Cases of workplace harassment are nothing new, of course. Years ago, I was asked to testify in a legal action on behalf of a woman who worked the night shift alone in a small store. As a devout Christian, she was offended by the pornographic magazines the store sold. She also felt endangered by the kind of men who came in after midnight to peruse and buy these magazines. She eventually refused to sell the magazines during her shift, and was fired. So she sued.
During her trial, an important question was deliberated: Does the First Amendment right of pornographers override a woman's personal religious beliefs and her rights to on-the-job safety? Does being surrounded by pornographic magazines constitute a “hostile” work environment? The company retaliated for her lawsuit by depicting her to the press as a fanatic on a rampage against both secular society and free speech. My decision to testify on her behalf led some of the usual suspects to question my political sanity and my feminism.
Over the years, I have been consulted by other women, especially those in blue-collar, formerly all-male jobs who have often been harassed and forced to live with sadistic pornography placed in their lockers, locker rooms, and work areas. The film North Country, which stars Charlize Theron, depicts exactly such mistreatment of women miners. The film is based on a real class action lawsuit that 19 women first filed in the 1970s against Ogleby Norton in Eveleth, Minn. The women sued because they were subjected to verbal, physical, psychological, and sexual abuse and to omnipresent sexual graffiti. It took more than 20 years for the women to win a settlement, but only after they found themselves put on trial. Their sexual, gynecological, psychological, and marital histories were scrutinized in the courtroom. Many people said that the women simply ought to “tough it out.” Some said that pornography and insults were protected under the First Amendment.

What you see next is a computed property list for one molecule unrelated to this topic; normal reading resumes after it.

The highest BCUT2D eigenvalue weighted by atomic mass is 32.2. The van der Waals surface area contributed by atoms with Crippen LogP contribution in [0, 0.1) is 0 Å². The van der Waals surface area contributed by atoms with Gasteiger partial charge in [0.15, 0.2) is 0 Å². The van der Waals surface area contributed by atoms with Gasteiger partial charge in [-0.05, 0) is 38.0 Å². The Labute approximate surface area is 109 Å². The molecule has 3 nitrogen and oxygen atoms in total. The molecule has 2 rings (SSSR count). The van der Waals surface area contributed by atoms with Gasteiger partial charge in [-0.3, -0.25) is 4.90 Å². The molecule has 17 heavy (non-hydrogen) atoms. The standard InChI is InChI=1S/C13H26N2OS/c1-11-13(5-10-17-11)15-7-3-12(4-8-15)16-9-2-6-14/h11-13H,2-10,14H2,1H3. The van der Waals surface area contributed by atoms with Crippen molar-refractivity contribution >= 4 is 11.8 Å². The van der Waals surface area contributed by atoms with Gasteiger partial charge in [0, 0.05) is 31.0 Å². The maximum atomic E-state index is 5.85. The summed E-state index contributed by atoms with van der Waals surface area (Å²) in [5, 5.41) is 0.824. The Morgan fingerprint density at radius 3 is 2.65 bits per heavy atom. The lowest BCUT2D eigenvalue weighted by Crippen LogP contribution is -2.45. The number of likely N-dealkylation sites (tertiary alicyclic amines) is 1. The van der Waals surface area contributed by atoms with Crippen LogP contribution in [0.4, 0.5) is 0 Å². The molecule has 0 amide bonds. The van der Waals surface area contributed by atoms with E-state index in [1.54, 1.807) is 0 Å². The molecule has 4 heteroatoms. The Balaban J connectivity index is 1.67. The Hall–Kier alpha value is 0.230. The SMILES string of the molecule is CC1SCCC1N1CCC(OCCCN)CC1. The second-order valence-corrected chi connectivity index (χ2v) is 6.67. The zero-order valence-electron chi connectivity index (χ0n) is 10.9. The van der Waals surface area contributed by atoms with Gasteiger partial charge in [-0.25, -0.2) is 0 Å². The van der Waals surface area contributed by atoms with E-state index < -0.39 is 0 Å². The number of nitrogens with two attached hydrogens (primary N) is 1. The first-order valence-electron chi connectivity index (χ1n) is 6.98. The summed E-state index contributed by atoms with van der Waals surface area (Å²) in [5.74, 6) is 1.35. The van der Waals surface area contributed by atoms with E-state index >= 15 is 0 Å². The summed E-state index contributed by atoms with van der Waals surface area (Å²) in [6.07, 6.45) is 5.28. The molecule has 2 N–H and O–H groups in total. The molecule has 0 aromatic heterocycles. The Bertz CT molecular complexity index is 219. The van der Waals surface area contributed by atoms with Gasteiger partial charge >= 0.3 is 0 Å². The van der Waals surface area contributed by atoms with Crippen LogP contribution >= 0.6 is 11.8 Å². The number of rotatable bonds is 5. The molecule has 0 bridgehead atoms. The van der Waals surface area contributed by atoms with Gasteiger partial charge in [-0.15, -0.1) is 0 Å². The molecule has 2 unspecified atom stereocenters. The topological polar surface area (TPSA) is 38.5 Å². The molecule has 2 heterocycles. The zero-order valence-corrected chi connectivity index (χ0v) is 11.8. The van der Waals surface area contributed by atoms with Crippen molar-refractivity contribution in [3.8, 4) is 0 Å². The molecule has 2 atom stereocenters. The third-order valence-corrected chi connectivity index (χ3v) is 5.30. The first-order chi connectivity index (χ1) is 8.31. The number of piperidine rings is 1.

Today, those who speak out against Islamic extremism face similar circumstances. When someone tries to tell the truth about Islam or departs from the politically correct line — against America, Israel, Jews, and religion — they are subjected to hostile working conditions, just like the women miners of North Country. In the West, authors critical of Islam are routinely threatened, sometimes sued for “defamation,” or slandered as “racists.” Western academics who criticize Islamic culture have been ostracized or silenced on campus. They are shouted down, shamed, interrogated, and cursed. In Muslim countries, meanwhile, such authors are more often jailed, mobbed, murdered or forced into exile.
This state of affairs prompts some urgent questions: Do we want speakers on our campuses to be subjected to such hostility, to run such a gauntlet in order to be heard? (This even as the Western academic world has given a free pass to those who defend the rights of misogynist terrorists who practice both religious and gender apartheid in Islam's name.) Why have so many university presentations descended to the level of the “Jerry Springer” show? Why, when speakers tell the truth about this on American campuses, must they endure harsh and punitive working conditions?
This reality must be exposed, challenged, and transformed. We must condemn militant tactics that aim to suppress speech and not confuse them with a civilized or scholarly exchange of ideas. We must liberate our campuses from such barbarism. Brave voices like Brigitte Gabriel deserve nothing less.